As the legend goes, when Christopher Columbus’s armada entered the Caribbean, the Native Americans were unable to see the ships clearly sailing right over the horizon because their brains could not process an image they had no knowledge of. The legend continues that it was not until the tribe chief was able to see the ships, after noticing the effect they had on the surrounding water, that he verbally explained what he saw to the others and the entire tribe was able to see the incoming fleet.
This legend may be hard to believe, but it's based on something scientists continue to investigate: Does the language we speak have a physical effect on how we view the world around us?
Grammar And Our Idea Of Action
A recent study, now published in Psychological Science, showed that the grammatical differences of English and German actually affect the ways speakers perceive a situation. For example, in the study German/English bilinguals were asked to watch a short non-verbal video of an individual completing an action and then describe what they saw. The videos were simple, showing scenes such as a woman walking toward a car or a man riding his bike to a supermarket.
The results showed that despite being shown the same videos, English and German descriptions of the actions consistently differed in the same manner. The German replies tended to describe both the actions and the goal of the scenario. For example, they would answer: “A woman is walking toward her car.” The English replies tended to only describe the action and leave out the goal, thus describing the same video as: “A woman is walking.”
The researchers involved in the study believe that the different replies are based on the differences in English and German grammar. This hypothesis seemed to uphold after the researchers found that as the bilinguals' understanding of the intricate grammar of their language increased, so did the similarity of their descriptions following the aforementioned pattern.
The team believes this lingual difference actually shaped the way individuals viewed the scenarios, with German speakers more likely to focus on possible outcomes of people’s actions and English speakers more focused on the action itself.
Language And Your Sense Of Direction
A fascinating aspect of the Aboriginal language Guugu Yimithirr is that it exclusively uses cardinal directions to describe proximity. This means that instead of saying “can you move to your right?” or “there’s something behind you,” in Guugu Yimithirr you would be asked “to move a bit to your west” or “there’s something to your southeast,” The New York Times reported.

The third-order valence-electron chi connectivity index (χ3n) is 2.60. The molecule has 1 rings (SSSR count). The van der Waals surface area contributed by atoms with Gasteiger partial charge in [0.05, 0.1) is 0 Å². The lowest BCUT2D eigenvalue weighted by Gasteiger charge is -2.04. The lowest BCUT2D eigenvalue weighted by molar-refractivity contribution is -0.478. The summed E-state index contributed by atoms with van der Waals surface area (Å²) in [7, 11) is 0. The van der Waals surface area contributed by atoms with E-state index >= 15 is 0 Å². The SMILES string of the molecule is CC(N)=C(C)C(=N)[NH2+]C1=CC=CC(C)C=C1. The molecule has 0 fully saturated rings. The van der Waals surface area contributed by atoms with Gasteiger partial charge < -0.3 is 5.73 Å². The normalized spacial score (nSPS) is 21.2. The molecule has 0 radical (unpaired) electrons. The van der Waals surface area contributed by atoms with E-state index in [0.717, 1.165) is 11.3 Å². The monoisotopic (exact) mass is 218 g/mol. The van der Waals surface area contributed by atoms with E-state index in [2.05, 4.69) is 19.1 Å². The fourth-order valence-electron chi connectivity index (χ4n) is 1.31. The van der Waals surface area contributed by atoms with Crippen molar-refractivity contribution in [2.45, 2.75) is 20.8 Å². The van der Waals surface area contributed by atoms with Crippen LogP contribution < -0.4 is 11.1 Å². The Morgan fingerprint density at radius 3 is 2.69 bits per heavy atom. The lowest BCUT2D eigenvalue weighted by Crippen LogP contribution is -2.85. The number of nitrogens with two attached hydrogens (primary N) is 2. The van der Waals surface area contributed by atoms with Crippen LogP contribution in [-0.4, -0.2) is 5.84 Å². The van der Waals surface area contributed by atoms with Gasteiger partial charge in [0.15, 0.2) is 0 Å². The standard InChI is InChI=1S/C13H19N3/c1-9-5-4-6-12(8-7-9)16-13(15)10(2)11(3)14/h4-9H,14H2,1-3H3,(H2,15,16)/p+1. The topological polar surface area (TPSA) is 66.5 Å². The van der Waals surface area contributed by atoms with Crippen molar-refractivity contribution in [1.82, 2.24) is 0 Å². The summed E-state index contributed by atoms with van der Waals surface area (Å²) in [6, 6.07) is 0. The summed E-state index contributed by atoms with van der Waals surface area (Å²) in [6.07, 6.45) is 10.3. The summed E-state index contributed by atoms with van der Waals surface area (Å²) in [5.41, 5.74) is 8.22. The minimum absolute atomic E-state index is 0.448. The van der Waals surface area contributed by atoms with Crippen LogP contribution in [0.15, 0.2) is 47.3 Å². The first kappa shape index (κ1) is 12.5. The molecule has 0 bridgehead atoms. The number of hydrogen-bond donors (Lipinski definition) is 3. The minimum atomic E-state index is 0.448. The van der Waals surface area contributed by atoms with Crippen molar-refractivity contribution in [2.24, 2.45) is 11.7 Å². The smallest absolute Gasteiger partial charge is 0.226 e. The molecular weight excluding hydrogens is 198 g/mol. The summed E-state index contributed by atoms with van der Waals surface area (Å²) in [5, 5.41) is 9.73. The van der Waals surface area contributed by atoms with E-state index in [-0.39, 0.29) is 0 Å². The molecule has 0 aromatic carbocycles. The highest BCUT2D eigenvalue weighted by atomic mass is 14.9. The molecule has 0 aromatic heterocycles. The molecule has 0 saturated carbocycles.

The lack of egocentric direction means that while English speakers view themselves as the center of their world and describe objects in relation to them, Guugu Yimithirr speakers are non-existent in their perception of the surrounding world.
This unique way of describing the world around them seems to have a physical effect, heightening both their sense of direction and their memory skills. According to a 1986 study, Aboriginal children performed higher than white Australian children on visual spatial memory tasks requiring memory for spatial location. The New York Times reported that under certain circumstances, speakers of Guugu Yimithirr-style languages even remember the same reality differently than used. For example, while English speakers may recall matching hotel rooms on the opposite side of the hall to be identical in every way, Guugu Yimithirr speakers would recall the rooms as reversed, with everything from the position of the bed to the bathroom door as different.
Can You See A Color You Have No Word For?
Through their analysis of the literary works from Ancient Greek, Korean, Icelandic, Chinese, Hebrew, and Hindu, researchers have found one similarity: the salient lack of any use of the color blue. In the Odyssey, Homer describes the sea as “wine-dark,” and every ancient description of the heavens fails to mention what English speakers would describe as its most obvious characteristic: its blue coloring, Business Insider reported. The lack of describing the color blue is so widespread that some researchers have even questioned if humans were even able to see the color.
While it may be too late to prove whether or not man could see the color blue thousands of years ago, researcher Jules Davidoff was able to find the Himba tribe in Namibia who did not have a word for blue in their present vernacular.
For the study, Davidoff presented the Himba people with a simple color blot test which consisted of 11 identical green colored squares and one bright blue square. Davidoff then asked the Himba people to choose the one square which stood out from the rest. He soon found that not having a word for the color blue significantly hindered the Himba people’s ability to physically see it. The majority of the Himba people could not pick out the blue square from the green squares, and those who could took a long time to do so.
While the Himba have no word for blue, they have much more words to describe shades of green than English. Davidoff found that when the tables were turned English speakers were nearly incapable of telling apart shades of green, a task which the Himba people had no difficulty completing. According to Davidoff, the results of his study reflect only one truth: The human eye cannot physically see a color that it does not have a word for.